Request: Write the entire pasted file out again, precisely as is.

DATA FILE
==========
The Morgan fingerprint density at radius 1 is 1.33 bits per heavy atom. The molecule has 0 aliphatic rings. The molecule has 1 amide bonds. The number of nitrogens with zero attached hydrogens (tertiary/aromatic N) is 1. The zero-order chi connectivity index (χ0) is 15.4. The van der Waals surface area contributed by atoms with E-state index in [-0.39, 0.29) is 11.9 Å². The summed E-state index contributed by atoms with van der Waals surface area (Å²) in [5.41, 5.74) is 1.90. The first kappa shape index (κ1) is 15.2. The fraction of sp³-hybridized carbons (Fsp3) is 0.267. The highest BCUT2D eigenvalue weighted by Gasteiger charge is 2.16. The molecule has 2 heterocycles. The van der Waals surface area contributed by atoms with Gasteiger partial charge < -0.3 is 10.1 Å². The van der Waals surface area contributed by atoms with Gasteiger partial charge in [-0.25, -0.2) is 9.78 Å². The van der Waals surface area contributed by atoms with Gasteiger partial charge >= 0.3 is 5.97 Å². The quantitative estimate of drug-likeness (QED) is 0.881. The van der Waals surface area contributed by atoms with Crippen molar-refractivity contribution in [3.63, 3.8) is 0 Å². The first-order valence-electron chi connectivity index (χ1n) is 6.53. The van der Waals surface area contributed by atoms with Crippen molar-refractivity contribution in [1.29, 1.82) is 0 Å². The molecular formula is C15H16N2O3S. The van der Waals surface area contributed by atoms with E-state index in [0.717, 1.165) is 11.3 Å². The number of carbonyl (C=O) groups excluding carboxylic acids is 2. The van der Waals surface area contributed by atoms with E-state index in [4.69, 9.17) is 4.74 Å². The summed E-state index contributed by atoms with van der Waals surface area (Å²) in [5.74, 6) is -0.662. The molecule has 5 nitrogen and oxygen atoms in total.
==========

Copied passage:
The Morgan fingerprint density at radius 1 is 1.33 bits per heavy atom. The molecule has 0 aliphatic rings. The molecule has 1 amide bonds. The number of nitrogens with zero attached hydrogens (tertiary/aromatic N) is 1. The zero-order chi connectivity index (χ0) is 15.4. The van der Waals surface area contributed by atoms with E-state index in [-0.39, 0.29) is 11.9 Å². The summed E-state index contributed by atoms with van der Waals surface area (Å²) in [5.41, 5.74) is 1.90. The first kappa shape index (κ1) is 15.2. The fraction of sp³-hybridized carbons (Fsp3) is 0.267. The highest BCUT2D eigenvalue weighted by Gasteiger charge is 2.16. The molecule has 2 heterocycles. The van der Waals surface area contributed by atoms with Gasteiger partial charge < -0.3 is 10.1 Å². The van der Waals surface area contributed by atoms with Gasteiger partial charge in [-0.25, -0.2) is 9.78 Å². The van der Waals surface area contributed by atoms with Gasteiger partial charge >= 0.3 is 5.97 Å². The quantitative estimate of drug-likeness (QED) is 0.881. The van der Waals surface area contributed by atoms with Crippen molar-refractivity contribution in [3.63, 3.8) is 0 Å². The first-order valence-electron chi connectivity index (χ1n) is 6.53. The van der Waals surface area contributed by atoms with Crippen molar-refractivity contribution in [1.29, 1.82) is 0 Å². The molecular formula is C15H16N2O3S. The van der Waals surface area contributed by atoms with E-state index in [0.717, 1.165) is 11.3 Å². The number of carbonyl (C=O) groups excluding carboxylic acids is 2. The van der Waals surface area contributed by atoms with E-state index in [4.69, 9.17) is 4.74 Å². The summed E-state index contributed by atoms with van der Waals surface area (Å²) in [5.74, 6) is -0.662. The molecule has 5 nitrogen and oxygen atoms in total.